This directly lends to another pillar of the M.Ed. curriculum — social justice in education. “One overall benefit of the UDL framework is that it engages all learners regardless of variabilities. Diversity, equity, inclusion, and belonging are complemented by providing a toolbox to look at a system, curriculum, or even a single learning activity to identify learning barriers without putting the burden on students,” LeGary shares. “UDL gives us a big-picture view of how barriers are embedded into organizational structures. Looking at the framework, you can consider how to be more inclusive not just for one group of learners or stakeholders, but for everyone.

Addressing inequity in modern education

It isn’t only through UDL that students develop socially inclusive practices and strategies. They also hone these skills through explicit practice and instruction. “With courses like Contemporary Issues in Urban Education, we really go deep into equity and inclusive teaching,” he states. “They learn to apply systems thinking approach to look at educational and organizational systems to identify marginalizing, exclusionary barriers where stakeholders or students are not able to access opportunities.”

By LeGary’s assessment, this is one of the most crucial ideas students develop while earning their M.Ed. “They’re learning how to build capacity among their learners or stakeholders and engage families and local community partners. They put together a vision within a strategic plan to meet the needs of their organization while really developing people within their schools or organizations.”

For students, this fosters an eye-opening perspective. “I’m really trying to push them outside their comfort zones to leverage and optimize the skills they’re learning in order to become effective agents of change within their schools and organizations, even without formal titles or responsibilities. It’s about showing up in a compassionate and supportive way.”

Agents of change

Both as an educator and program director, Rob LeGary understands the obstacles his students will face in a field fraught by burnout and frustration. “Many teachers are leaving the field. About 40% of teachers will leave within the first five years of teaching. Some of them will come back, but we’ve seen the number of teachers leaving increase.”

LeGary believes that through the M.Ed. program’s forward-thinking approach to teaching and learning, instructors and leaders can find newfound inspiration to continue making an impact in the classroom. “I really want to make sure that in the master’s program, students who teach in the pre-K-12 system are reinvigorated and feel they’re able to hone and cultivate their practice and use the competencies and skills they’re learning for the rest of their careers.”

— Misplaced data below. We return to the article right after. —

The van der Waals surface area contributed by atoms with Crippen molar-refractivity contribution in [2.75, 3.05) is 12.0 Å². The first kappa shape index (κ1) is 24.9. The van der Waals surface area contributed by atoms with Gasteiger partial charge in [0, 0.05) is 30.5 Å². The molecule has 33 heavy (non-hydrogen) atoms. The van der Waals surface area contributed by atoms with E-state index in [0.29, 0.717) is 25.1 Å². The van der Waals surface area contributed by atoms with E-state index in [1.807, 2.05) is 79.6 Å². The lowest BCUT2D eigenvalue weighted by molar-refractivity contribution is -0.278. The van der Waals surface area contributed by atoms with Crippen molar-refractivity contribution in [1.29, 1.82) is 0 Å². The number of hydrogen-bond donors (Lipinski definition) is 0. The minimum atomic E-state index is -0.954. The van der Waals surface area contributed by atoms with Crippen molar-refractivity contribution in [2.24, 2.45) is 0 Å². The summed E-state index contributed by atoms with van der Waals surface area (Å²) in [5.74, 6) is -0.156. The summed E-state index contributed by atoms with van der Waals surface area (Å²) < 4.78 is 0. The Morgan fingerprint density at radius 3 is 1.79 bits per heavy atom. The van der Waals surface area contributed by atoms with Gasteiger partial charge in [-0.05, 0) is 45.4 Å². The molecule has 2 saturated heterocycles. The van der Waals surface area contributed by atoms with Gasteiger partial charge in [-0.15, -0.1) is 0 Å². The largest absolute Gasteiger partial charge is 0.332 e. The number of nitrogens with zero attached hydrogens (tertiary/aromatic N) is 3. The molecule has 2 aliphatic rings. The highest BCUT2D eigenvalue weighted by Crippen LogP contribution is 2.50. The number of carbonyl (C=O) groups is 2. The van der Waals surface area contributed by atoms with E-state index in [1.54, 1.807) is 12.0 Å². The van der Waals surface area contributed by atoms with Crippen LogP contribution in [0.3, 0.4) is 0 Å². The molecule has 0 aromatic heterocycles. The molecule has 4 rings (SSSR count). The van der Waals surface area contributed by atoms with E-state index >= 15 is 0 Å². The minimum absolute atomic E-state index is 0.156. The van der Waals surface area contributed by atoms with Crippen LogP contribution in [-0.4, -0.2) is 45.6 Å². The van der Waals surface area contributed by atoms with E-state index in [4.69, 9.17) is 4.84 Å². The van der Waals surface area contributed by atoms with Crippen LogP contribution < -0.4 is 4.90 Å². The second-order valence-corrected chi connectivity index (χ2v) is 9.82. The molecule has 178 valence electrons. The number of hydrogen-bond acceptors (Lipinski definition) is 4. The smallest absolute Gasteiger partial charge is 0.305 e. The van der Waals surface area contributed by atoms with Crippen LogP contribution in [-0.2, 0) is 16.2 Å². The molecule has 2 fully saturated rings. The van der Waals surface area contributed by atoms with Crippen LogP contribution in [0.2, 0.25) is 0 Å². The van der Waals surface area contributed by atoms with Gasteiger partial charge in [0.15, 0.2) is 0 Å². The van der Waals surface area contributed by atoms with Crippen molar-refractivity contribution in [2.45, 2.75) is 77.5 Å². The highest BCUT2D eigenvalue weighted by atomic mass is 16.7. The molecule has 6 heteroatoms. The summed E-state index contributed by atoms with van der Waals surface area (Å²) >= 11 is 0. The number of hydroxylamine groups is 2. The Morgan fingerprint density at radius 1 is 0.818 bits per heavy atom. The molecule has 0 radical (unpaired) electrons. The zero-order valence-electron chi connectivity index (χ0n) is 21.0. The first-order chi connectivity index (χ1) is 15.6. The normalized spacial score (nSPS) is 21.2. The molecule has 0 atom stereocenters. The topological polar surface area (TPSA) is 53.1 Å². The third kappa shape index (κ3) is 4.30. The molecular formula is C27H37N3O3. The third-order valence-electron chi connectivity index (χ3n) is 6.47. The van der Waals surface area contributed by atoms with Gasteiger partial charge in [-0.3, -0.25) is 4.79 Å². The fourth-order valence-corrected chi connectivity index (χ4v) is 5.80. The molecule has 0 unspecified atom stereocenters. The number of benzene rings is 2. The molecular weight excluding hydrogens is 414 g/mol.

As for those on the fence about continuing their teaching careers, LeGary offers words of wisdom. “The advice I give students is to keep all their options open. Teaching, learning, and leadership are all about influence and how we care for one another in all those different spaces.”

And for those who are ready to take the next step? LeGary encourages starting with Goodwin and University of Bridgeport’s M.Ed. program. “If you’re looking for a program that’s dynamic, innovative, grounded in research, and want to use your degree to affect positive and transformative change within your organization, I would absolutely encourage you to join us.”

Dr. Robert LeGary is an established educational leader in K-12 special education. He has served and partnered with children, adolescents, and their families in their pursuit of equitable educational opportunities. Having worked with students with complex learning profiles, LeGary brings a level of empathy, compassion, and optimism to his teaching practice while removing barriers for all students to realize their academic and career potential. As an experienced higher education instructor, LeGary is passionate about UDL and inclusive teaching practices. He believes that learning is a collaborative, equitable, and visible process that is mutually beneficial and transformative for both students and the teacher. LeGary enjoys sharing his teaching and leadership experiences in the classroom as the program director for the Master of Education degree in Teacher Leadership at Goodwin University and University of Bridgeport.


Robert LeGary, Jr., Ed.D., is the director of Goodwin University and University of Bridgeport’s joint M.Ed. program.


Ready to level up as a teacher and leader? Goodwin University and University of Bridgeport’s master’s in Teacher Leadership (M.Ed.) program will equip you with the knowledge, skills, and strategies needed to make a meaningful impact on modern education. Learn more about earning your M.Ed. today!